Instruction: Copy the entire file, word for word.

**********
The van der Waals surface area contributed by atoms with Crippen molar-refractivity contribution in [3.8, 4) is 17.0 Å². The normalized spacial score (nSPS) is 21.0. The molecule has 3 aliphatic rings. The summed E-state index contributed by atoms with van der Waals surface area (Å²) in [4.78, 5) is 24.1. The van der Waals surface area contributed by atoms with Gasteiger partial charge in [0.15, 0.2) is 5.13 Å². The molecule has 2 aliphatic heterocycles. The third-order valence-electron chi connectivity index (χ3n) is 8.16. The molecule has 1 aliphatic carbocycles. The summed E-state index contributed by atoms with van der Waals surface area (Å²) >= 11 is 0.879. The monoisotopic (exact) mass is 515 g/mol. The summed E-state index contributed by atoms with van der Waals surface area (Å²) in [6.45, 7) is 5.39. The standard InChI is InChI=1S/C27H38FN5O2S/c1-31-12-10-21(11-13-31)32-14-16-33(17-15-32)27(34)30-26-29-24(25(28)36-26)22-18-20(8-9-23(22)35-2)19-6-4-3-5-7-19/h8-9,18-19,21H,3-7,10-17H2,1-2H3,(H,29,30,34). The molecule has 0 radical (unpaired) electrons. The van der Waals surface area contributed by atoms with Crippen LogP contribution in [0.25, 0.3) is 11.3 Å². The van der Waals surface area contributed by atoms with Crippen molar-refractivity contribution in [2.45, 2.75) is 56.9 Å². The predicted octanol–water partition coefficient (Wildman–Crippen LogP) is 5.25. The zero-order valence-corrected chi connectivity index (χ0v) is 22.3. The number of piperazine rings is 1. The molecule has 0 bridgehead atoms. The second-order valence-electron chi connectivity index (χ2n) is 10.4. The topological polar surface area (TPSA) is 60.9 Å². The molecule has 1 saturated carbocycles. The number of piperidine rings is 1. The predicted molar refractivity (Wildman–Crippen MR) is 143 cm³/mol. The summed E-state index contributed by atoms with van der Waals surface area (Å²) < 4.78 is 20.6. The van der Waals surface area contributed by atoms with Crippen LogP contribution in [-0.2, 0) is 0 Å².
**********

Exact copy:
The van der Waals surface area contributed by atoms with Crippen molar-refractivity contribution in [3.8, 4) is 17.0 Å². The normalized spacial score (nSPS) is 21.0. The molecule has 3 aliphatic rings. The summed E-state index contributed by atoms with van der Waals surface area (Å²) in [4.78, 5) is 24.1. The van der Waals surface area contributed by atoms with Gasteiger partial charge in [0.15, 0.2) is 5.13 Å². The molecule has 2 aliphatic heterocycles. The third-order valence-electron chi connectivity index (χ3n) is 8.16. The molecule has 1 aliphatic carbocycles. The summed E-state index contributed by atoms with van der Waals surface area (Å²) >= 11 is 0.879. The monoisotopic (exact) mass is 515 g/mol. The summed E-state index contributed by atoms with van der Waals surface area (Å²) in [6.45, 7) is 5.39. The standard InChI is InChI=1S/C27H38FN5O2S/c1-31-12-10-21(11-13-31)32-14-16-33(17-15-32)27(34)30-26-29-24(25(28)36-26)22-18-20(8-9-23(22)35-2)19-6-4-3-5-7-19/h8-9,18-19,21H,3-7,10-17H2,1-2H3,(H,29,30,34). The molecule has 0 radical (unpaired) electrons. The van der Waals surface area contributed by atoms with Crippen LogP contribution in [0.25, 0.3) is 11.3 Å². The van der Waals surface area contributed by atoms with Crippen molar-refractivity contribution in [2.45, 2.75) is 56.9 Å². The predicted octanol–water partition coefficient (Wildman–Crippen LogP) is 5.25. The zero-order valence-corrected chi connectivity index (χ0v) is 22.3. The number of piperazine rings is 1. The molecule has 0 bridgehead atoms. The second-order valence-electron chi connectivity index (χ2n) is 10.4. The topological polar surface area (TPSA) is 60.9 Å². The molecule has 1 saturated carbocycles. The number of piperidine rings is 1. The predicted molar refractivity (Wildman–Crippen MR) is 143 cm³/mol. The summed E-state index contributed by atoms with van der Waals surface area (Å²) < 4.78 is 20.6. The van der Waals surface area contributed by atoms with Crippen LogP contribution in [-0.2, 0) is 0 Å².